On the other side, the military junta has for now gained politically too, immediately after elections. All talk about slapping embargoes on Myanmar would now be reconsidered as a “negative” approach, wanting to allow Suu kyi to be a political negotiator, between the Myanmar rulers and pro democracy demands from the international community. Suu kyi, who earlier had spoken in support of embargoes, was lately seen as softening her stand on such measures. It is thus left to be seen how Suu kyi and her party would adopt to this new scenario.

Meanwhile, it would now provide justice for the two big Asian nations, China and India to stand more firmer with the Myanmar junta. The two countries were the strongest allies of the military junta all these years. India played its role covertly, while China was quite open with her investments and aid, channelled to Myanmar. All of Myanmar’s investments are being shared by the top brass of the military junta, that had the two Asian powers behind.

India’s ghostly silence over Suu kyi’s long detention and on Myanmar elections, thus came to an end with External Affairs Minister, S.M. Krishna pinning plenty of hope on an inclusive process for democracy. What was a “rigged” and a “sham” elections for Obama and Hague and the whole world, except perhaps China, was thus “an important step in the direction of the national reconciliation process being undertaken by the government of Myanmar” for Krishna and India.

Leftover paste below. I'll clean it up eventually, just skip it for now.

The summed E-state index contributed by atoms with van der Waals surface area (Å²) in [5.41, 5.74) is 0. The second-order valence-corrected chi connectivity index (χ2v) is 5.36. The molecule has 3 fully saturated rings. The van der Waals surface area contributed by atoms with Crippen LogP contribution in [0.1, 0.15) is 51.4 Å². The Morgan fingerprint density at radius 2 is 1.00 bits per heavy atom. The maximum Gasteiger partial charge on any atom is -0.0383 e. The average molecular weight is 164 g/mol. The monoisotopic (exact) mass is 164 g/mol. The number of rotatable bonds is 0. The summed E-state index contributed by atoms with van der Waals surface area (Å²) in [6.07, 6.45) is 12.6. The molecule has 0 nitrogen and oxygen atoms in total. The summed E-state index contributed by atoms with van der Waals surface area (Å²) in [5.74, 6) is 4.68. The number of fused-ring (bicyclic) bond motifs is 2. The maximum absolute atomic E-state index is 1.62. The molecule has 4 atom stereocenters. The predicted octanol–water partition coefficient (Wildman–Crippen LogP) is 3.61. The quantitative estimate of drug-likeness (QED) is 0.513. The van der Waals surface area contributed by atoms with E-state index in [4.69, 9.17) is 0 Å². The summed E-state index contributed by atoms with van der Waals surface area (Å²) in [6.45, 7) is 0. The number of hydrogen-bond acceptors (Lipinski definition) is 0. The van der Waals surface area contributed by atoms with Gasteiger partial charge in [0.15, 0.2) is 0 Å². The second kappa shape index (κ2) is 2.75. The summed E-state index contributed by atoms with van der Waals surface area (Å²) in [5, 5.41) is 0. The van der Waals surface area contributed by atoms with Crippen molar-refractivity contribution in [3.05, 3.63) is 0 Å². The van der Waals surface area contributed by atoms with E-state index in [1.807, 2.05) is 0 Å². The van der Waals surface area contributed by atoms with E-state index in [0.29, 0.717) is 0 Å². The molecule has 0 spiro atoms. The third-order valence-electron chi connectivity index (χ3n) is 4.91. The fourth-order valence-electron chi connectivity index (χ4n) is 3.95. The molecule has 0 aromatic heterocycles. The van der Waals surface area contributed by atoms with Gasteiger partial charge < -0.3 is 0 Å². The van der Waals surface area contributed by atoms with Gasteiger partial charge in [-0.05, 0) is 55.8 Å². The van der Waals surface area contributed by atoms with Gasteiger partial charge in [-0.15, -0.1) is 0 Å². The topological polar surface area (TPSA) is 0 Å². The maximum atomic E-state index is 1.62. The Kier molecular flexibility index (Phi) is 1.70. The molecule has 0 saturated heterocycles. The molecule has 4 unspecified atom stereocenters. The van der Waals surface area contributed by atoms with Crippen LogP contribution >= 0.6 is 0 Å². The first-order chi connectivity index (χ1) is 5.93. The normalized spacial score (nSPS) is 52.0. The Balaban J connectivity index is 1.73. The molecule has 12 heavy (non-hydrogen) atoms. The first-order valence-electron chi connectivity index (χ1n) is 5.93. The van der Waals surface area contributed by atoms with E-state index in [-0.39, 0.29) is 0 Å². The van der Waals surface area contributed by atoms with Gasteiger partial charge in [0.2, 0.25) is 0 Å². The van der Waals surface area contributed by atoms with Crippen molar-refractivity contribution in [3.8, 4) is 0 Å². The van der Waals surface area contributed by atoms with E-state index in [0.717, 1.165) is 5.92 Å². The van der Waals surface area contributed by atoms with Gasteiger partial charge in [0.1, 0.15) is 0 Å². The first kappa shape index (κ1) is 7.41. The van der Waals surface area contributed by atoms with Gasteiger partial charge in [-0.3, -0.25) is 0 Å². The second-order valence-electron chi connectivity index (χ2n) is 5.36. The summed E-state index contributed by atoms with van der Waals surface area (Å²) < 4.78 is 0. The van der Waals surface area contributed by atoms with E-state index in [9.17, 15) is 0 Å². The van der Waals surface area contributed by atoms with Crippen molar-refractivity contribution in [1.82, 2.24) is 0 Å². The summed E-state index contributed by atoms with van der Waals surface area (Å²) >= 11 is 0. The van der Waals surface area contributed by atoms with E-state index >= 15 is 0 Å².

While Hague as External Affairs Minister of UK clearly wants no restrictions on her choice to play a role in Myanmar’s politics and French President Sarkozy says any restrictions would have adverse effects on Myanmar’s future, India, a close neighbour of Myanmar, is “confident that the release of Suu Kyi will contribute to efforts for a more inclusive approach to political change”, according to Krishna.

This justification of regional support for the newly dressed military junta would not be of any advantage for the pro democracy initiatives in Myanmar and favour Suu kyi in establishing herself in mainstream open politics. She would have to now talk of releasing all other political prisoners jailed and about suppression of ethnic minorities, with a regime that could now have open diplomatic and economic support from key players in the region who are no small fry in international politics.

Contradicting any hope of an easy path to democracy in Burma, British Labour Party’s shadow foreign secretary Ms. Yvette Cooper said this is a significant first step, but the world has to keep up the campaign.

This was well sensed by the exiled pro democracy Burma campaigners in UK that warns the world, while this release of Suu kyi is most welcome and is much appreciated with joy, it is only a “public relations exercise by the junta” and should not be interpreted as a step towards democratic reform in Burma.

The campaign for democracy in Myanmar, thus does not come to a close, though some “Bloggers” may feel they could now call it a day. In fact it would be more complicated, hereafter.

Kusal Perera


14 November, 2010